Slowly over time, with new leadership and public commitment, Tacoma has been on a trajectory of renewal. We have invested millions of tax payer’s dollars in cleaning up our city and port. Our city has become beautiful and healthier.
Coming to understand the toxic air pollution effects of the proposed methanol plant and experiencing the effects of global warming last year with our drought, I knew that I had to do something to help protect our beautiful city, Port, and pristine water supply. Knowing that clean water will be the global issue of this century and knowing that Tacoma’s water supply will be effected by global warming, it was a ‘no brainer.’ Save Tacoma Water provided an avenue to make a meaningful contribution. I want to live in a healthy and clean city that has the needed resources for its people.
Ten years ago I moved to Tacoma against my will. To my mind it was a foul smelling, heavy industry, toxic blight on this coast. Since that time I have come to love the new flourishing Tacoma. I love its livable size, sense of community, diversity, robust arts scene, fine museums, historical flavor, great events, Commencement Bay and the Rainiers.
When I learned of the nightmare of the proposed methanol refinery looming over this city, I felt angry, scared, and powerless. I was alarmed that in addition to threatening serious toxins, explosion and fire, it projected using (without any citizen input) fourteen million gallons per day of our fresh water.
In response, the Save Tacoma Water organization has developed Amendment 5 and Initiative 6 which, with enough petition signatures, will appear on the November ballot. We Tacoma citizens will then have the opportunity to vote ourselves into a position of power concerning use of our diminishing water supply, as well as the type of industry entering the city.
I’m grateful to the originators of this movement and to each voter who signs the petitions. It’s a true pleasure to volunteer in support of Save Tacoma Water.
Why I choose to volunteer for the Save Tacoma Water can be summed up in three words, past, present and future.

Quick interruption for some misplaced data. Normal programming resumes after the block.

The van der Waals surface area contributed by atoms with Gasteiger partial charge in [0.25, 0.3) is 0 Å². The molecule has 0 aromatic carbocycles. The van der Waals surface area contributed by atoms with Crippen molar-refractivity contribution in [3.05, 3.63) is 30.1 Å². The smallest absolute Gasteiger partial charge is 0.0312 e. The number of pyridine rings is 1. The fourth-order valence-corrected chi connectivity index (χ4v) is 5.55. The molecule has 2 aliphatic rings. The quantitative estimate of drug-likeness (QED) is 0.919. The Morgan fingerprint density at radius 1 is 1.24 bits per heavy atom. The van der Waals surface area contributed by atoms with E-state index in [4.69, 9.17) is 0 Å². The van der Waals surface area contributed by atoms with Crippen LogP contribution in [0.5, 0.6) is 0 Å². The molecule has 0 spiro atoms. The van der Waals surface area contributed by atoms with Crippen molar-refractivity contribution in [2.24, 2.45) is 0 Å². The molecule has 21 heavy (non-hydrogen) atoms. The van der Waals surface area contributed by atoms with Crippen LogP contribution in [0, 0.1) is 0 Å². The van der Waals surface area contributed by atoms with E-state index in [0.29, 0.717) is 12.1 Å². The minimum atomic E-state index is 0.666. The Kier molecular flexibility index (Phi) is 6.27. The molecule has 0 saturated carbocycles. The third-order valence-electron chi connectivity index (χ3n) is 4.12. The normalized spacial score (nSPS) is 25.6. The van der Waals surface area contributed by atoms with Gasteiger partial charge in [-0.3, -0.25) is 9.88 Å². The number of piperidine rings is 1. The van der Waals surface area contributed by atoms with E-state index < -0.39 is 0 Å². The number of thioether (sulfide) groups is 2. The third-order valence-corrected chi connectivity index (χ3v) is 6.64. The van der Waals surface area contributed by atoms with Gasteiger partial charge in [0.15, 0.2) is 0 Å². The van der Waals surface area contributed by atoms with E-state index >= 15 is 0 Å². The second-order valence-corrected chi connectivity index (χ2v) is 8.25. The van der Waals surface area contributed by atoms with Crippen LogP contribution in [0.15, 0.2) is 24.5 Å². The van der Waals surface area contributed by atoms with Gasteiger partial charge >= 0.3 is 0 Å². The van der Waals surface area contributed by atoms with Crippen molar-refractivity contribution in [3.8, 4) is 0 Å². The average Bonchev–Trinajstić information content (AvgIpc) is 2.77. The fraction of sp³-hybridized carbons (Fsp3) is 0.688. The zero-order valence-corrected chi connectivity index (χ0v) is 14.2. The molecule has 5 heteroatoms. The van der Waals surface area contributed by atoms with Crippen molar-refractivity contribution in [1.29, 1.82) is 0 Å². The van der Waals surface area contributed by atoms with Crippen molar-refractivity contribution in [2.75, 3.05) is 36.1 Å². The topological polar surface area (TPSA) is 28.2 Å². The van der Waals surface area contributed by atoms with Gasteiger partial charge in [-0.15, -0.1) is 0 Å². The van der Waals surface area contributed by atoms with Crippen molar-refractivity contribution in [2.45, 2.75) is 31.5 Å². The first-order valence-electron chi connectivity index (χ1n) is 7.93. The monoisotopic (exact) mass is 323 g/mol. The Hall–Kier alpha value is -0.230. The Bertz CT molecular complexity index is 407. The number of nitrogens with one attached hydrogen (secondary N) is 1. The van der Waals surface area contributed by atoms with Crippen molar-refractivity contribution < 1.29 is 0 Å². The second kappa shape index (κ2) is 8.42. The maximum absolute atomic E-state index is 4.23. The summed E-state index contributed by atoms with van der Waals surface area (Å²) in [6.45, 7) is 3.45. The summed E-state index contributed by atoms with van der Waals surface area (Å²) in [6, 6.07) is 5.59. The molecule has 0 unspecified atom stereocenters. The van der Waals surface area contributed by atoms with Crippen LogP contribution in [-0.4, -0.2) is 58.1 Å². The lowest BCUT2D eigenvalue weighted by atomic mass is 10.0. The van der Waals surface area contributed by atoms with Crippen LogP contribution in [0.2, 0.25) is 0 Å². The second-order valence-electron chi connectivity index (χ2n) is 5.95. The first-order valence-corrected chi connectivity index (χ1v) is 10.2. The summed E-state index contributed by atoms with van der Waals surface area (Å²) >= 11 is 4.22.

Past: My mother’s parents and sisters emigrated from Pisa, Italy to Tacoma. They did not know how to speak, read or write English when they arrived. My mother was the first person born on American soil in her family. She spoke, read and wrote Italian as her first language and acted as translator for her parents her entire life. I feel immense gratitude for all of the immigrates that eventually found their way to Tacoma in order to build a city out of dirt and mud. These hardworking individuals that crossed oceans and continents suffered difficulties that we cannot envisage today. I know these stories personally. It is my responsibility to honor their sacrifice and hardships by continuing to enhance our standard of living.
Present: I am volunteering for the present generation that seems to be more addicted to social media than concerned for their resources. The majority of them appear to be brainwashed by the media. When I ask the generations of X,Y and millennials to sign the petitions, they often say “not now” as they are running into the store to shop and spend money, and I think to myself “if not now, when?”
Future: I volunteer for the security of the next generation that will be forced to live in an environment that has an unforeseeable future and standard of living. It is the least that I can do to lend them a helping hand that will secure that they can live and prosper in the city that we will be leaving behind.
Shout out to our volunteers! We have new petition sheets with a new look. Why? Well, we needed to print more. Plus, it will help us in our signature collecting efforts for the next month and they will prepare voters for a yes vote in November.
Volunteers will no longer have to respond to the question, “We stopped the methanol refinery, why do we need these petitions?”
The citizens of Tacoma and all the rest of the loud voices from around the region can all take a bow for getting Northwest Innovation Works to cancel the project, but remember this quote from the Tacoma News Tribune:
“Right now, we no longer have a project in Tacoma,” Godley said by phone.